This countries were growing in a dynamic way before the crisis started. Ireland was the ‘Celtic Tiger’, Spain was ahead of Italy in production and GDP for the first time, Portugal and Greece had no problems in financing their expensive governments. Is there any relation between sudden wealth and sudden decline? Yes, there is, and German economy is behind. At this point, it is better to use Friedman’s own words, without changing them:

“The truth was that the crisis [in those countries] was caused by Germany’s using the trading system to flood markets with its goods, its limiting competition through regulations, and that for every euro carelessly borrowed, a euro was carelessly lent.”[2]

Angela Merkel is not an European politician. She is a German politician. She is concerned with the well-being of the UE as long as it affects German well-being. The UE was a tool for German recovery. It also became a tool for German commercial expansion. She is playing the double role of a politician trapped between two fires: while it is highly unpopular in Germany to finance Spanish debt (approximately 27 or 20% of the rescue will be paid by Germany) and even though the Deutsche Bank has already opposed Merkel’s plans towards Spain, she still needs the euro not to collapse, Spain not to default, and the Free Trade area to stand untouched. If German prosperity meant to create artificial bubbles in the ‘Gipsy’ group countries, now she must press tough on them not to default, and to keep German public opinion relatively happy.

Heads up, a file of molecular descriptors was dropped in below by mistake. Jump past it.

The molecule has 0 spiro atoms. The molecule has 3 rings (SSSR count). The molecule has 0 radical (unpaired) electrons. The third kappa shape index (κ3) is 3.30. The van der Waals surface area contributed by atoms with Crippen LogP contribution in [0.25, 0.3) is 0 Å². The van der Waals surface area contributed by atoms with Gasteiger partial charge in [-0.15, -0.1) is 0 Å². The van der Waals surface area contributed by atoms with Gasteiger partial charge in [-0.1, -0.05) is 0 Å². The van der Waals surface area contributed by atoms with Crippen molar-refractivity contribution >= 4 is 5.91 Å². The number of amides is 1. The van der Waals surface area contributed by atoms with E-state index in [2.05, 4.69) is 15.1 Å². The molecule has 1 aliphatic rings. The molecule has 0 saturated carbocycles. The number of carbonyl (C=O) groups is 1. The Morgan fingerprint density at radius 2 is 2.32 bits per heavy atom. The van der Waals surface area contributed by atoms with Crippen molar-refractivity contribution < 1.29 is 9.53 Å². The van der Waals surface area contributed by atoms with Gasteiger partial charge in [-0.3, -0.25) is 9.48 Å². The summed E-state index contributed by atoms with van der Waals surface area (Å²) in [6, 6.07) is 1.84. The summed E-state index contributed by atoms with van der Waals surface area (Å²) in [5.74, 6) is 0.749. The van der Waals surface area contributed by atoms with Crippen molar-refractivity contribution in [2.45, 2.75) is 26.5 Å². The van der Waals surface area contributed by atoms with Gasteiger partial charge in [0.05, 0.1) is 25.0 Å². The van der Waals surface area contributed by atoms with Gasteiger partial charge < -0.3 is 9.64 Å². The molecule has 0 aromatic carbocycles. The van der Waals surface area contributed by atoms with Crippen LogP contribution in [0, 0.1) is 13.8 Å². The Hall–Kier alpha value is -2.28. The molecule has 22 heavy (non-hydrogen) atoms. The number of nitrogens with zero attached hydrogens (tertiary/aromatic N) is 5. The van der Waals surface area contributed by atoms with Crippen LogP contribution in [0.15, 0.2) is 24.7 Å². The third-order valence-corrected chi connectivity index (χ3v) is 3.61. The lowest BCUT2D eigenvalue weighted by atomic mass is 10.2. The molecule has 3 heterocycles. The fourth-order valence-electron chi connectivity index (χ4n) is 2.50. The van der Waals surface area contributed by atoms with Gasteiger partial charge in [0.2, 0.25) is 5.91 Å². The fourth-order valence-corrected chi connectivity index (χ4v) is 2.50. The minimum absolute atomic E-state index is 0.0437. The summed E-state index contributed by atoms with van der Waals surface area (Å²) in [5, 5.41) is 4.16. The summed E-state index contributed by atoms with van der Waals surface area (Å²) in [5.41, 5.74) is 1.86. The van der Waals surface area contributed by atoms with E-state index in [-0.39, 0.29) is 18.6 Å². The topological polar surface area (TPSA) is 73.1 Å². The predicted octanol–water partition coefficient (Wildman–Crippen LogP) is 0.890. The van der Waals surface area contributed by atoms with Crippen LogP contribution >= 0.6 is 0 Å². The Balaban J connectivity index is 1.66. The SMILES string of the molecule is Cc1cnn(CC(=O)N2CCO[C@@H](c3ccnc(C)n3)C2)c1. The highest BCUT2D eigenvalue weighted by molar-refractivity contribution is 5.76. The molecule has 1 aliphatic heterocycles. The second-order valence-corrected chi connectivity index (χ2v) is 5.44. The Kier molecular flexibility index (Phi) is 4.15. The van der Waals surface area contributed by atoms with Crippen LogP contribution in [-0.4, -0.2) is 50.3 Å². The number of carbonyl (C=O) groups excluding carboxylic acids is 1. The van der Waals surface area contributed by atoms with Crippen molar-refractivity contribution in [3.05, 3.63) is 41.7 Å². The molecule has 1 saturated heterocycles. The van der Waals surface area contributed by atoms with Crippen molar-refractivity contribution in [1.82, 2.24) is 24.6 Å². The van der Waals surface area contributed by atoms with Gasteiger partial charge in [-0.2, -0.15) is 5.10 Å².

Melville’s novel is complete now. Mrs Merkel is Captain Ahab, eternally chasing the white whale of traditional German European policies, while followed by a crew of unwilling European countries that are attached to her by the impossibility to run away. The only thing we still need to discover is who plays Ishmael’s role.

Juan José Rivas


[1] According to the CIA’s The Wordl Factbook, Germany exported $1.408 trillion and it only imported $1.198 trillion, rated as the 4th country in export rates.


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27 10 2012
Merkel´s Odissey « GIN

[...] This article is a reply to What to do we talk about when we talk about Merkel? [...]